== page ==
Light and warmth, so much needed, and yet not so often experienced in the Nordic part of the world, do deserve to be celebrated in a big style. The Midsummer Eve is that time of the year in Sweden, a festivity par excellence and an epitome of the frolic side of the Swedish lifestyle.
The Midsummer Eve celebrations are deeply rooted in ancient, pagan times, when they marked the longest day of the year – the summer solstice. There is more to it, however. It is a renewed acknowledgement of warmth, nature and fertility. It is also that time of the year when the sun in the north does not set – the light replaces the darkness for a little while!
The fresh burst of summer, the overwhelming warmth and widespread joy are a real promise of an unforgettable time. It is no wonder that, at that time of the year, convoys of cars crawl out of big cities and abandoned city streets gain a spooky look, while the Swedish countryside becomes enriched with thousands of people, singing, dancing and enjoying themselves. Even schools are out!
What happens in Sweden during the Midsummer Eve?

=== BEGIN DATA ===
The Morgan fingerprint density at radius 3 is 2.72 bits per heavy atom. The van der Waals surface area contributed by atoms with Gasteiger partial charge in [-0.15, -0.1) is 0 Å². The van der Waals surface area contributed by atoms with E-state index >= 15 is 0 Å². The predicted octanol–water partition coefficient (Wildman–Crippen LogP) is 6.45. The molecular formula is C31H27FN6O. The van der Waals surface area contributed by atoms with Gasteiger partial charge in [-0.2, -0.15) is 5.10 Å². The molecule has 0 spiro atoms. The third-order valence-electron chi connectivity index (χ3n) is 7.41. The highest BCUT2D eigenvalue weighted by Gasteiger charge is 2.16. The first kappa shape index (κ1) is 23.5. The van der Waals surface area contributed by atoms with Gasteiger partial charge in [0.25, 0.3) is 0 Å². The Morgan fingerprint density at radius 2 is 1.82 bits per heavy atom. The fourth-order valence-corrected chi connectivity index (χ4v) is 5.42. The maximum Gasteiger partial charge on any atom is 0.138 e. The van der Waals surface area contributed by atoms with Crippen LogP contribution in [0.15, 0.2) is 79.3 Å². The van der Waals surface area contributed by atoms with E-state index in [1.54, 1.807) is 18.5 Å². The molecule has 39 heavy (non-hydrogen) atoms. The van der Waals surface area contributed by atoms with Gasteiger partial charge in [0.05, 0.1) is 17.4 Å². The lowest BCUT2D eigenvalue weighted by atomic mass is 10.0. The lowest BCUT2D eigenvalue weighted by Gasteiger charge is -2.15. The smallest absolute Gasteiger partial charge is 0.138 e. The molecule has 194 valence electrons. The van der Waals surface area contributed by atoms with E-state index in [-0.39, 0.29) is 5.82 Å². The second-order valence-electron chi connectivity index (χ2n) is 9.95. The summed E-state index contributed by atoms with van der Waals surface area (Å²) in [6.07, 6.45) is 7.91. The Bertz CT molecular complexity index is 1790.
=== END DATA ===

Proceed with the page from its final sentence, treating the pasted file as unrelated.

Once Swedes reach their destination and meet up with the other family members and friends (these gatherings are always large), they usually start picking wild flowers for hand-made garlands and maypoles. Maypole is very important in this celebration. After choosing an open spot, they raise the maypole, adorned with wild flower wreaths, and start cheerfully dancing around it, usually dressed in folk costumes.
Traditional Swedish food holds a significant place during the Midsummer Eve celebration. Typical Swedish Smörgåsbord is extremely popular – it is heavy on locally grown food. The Midsummer Eve Smörgåsbord contains culinary delicacies such as pickled herrings, young potatoes with dill, salmon and cheese, all washed down with nubbe, a Swedish version of spiced schnapps. Each schnapps shot requires cheering and singing loud songs everyone knows by heart. Of course, strawberry cake for dessert is a must!
After the delicious lunch, people would either take part in outdoor games or relax in a sauna. The real party with dancing and music starts in the evening. The Midsummer Eve is perfect for romance and rumor has it that almost a regular baby boom in March has a lot to do with it.
There is a nice legend saying that girls and young women should pick seven different flowers and put them under their pillows that night. The man they will marry will appear in their dream.
Welcome the summertime in Sweden and immerse yourself in this intrinsic part of the Swedish culture in June. Renew your bond with nature and experience the rich heritage of Nordic countries. You will most certainly love it. Skål!